Status of the Nation’s Highways, Bridges, and Transit:
2002 Conditions and Performance Report
|Chapter 6: Finance|
Part I: Description of Current System
Part II: Investment Performance Analyses
Part III: Bridges
Part IV: Special Topics
Part V: Supplemental Analyses of System Components
Exhibit 6-1 compares the key highway and transit statistics discussed in this chapter with the values shown in the last report. The first data column contains the values reported in the 1999 C&P report, which were based on 1997 data. Where the 1997 data have been revised, updated values are shown in the second column. The third column contains comparable values, based on 2000 data.
Comparison of Highway and Transit Finance Statistics with Those in the 1999 C&P Report
Highways and Bridges
All levels of government generated $128.7 billion in 2000 to be used for highways and bridges. Of this total, $1.3 billion was placed in reserves for future expenditures, so cash outlays for highways and bridges in 2000 totaled $127.5 billion. Highway expenditures increased 25.0 percent between 1997 and 2000. Highway expenditures grew more quickly than inflation over this period, rising 14.4 percent in constant dollar terms (based on the FHWA Construction Bid Price Index for highway capital outlay, and the Consumer Price Index for all other types of highway expenditures). Since 1997, highway capital expenditures by all level of government grew 33.7 percent to $64.6 billion in 2000. The Federal government contributed $25.8 billion (39.9 percent) of total highway capital expenditures.
It is interesting to note that, despite the increases in Federal highway funding under the Transportation Equity Act for the 21st Century (TEA-21), the Federal share of highway funding has fallen from 1997 to 2000, as the combined capital spending of State and local governments has grown more quickly. The Federal share of highway capital outlay had ranged from 41 to 46 percent between 1987 and 1997. However, in 1998, the Federal share of highway capital outlay fell below 40 percent for the first time since 1959, and it has remained below that level ever since.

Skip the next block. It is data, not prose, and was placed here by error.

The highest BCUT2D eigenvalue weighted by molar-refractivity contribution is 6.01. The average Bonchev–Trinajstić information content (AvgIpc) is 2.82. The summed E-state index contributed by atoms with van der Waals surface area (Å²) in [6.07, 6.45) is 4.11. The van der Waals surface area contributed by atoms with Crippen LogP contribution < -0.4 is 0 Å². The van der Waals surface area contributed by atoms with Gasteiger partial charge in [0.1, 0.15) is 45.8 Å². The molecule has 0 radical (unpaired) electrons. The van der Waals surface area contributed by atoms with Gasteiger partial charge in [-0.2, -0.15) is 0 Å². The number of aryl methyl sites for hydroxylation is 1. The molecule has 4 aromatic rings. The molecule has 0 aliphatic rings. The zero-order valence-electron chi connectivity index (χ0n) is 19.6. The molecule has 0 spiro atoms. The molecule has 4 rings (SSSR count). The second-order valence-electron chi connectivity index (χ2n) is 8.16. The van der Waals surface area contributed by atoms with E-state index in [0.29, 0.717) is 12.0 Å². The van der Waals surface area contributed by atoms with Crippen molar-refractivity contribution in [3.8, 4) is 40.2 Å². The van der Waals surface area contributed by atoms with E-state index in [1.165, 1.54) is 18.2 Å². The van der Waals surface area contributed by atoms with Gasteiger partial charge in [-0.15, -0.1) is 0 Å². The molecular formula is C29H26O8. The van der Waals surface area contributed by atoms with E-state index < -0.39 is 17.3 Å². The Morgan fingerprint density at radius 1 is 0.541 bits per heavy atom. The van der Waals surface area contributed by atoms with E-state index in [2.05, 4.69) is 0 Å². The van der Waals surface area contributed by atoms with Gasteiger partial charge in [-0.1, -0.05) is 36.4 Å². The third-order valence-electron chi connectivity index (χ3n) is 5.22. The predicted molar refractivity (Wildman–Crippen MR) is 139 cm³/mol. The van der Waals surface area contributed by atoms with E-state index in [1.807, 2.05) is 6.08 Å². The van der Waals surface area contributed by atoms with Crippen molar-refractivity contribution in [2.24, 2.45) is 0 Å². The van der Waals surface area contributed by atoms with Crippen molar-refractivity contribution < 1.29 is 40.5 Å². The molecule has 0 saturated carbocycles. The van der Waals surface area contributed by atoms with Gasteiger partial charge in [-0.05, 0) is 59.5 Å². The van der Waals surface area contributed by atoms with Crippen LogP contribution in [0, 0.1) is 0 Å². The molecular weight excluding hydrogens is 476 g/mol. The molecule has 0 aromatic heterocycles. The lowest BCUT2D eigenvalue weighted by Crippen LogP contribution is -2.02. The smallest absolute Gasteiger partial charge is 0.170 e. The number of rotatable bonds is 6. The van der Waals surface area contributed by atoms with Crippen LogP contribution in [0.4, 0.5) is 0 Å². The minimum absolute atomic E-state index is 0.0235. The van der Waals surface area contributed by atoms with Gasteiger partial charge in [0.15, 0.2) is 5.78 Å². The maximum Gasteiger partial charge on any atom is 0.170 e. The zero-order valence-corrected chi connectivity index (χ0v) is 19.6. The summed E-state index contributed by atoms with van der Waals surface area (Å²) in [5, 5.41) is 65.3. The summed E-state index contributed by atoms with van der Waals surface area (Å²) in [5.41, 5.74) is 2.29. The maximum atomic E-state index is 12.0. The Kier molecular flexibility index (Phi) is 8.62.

In 2000, 52.0 percent of highway capital outlay was used for system preservation, up from 47.6 percent in 1997. Highway user revenues (the total amount generated from motor-fuel taxes, motor-vehicle taxes and fees, and tolls) rose 11.9 percent from $89.9 billion in 1997 to $106 billion in 2000. Of this total, $81.0 billion (80.5 percent) was used for highway programs.
Transit is funded by Federal, State, and local governments, as well as with system generated revenues. Overall total transit funding increased by 18.7 percent between 1997 and 2000. Although Federal funding for transit increased to $5.3 billion in 2000, 10.9 percent higher than in 1997, Federal funds accounted for only 17 percent of total expenditures on transit in 2000, down from 18 percent in 1997. This decrease in the Federal share was driven by dramatically increased investments by State and local governments in transit, as well as increases in system-generated revenue. Between 1997 and 2000, States and local governments increased their funding in transit by 23.6 percent to $15.7 billion. In 2000, State governments provided 18 percent of total transit funding, and local governments provided 33 percent of total funding. Systemgenerated revenue jumped by 16 percent to $9.8 billion in 2000, and accounted for 32 percent of total transit funding in 2000.
In areas with populations over 200,000, Federal funds may not be spent on operating expenses. This limitation means that a higher proportion of Federal funds are spent on capital investments, while State local and system-generated funds are more likely to be spent on operating expenses. Nevertheless, as local governments significantly increased their funding for capital investments between 1997 and 2000, the Federal share of total capital expenditures for transit fell from 54 percent in 1997 to 47 percent in 2000.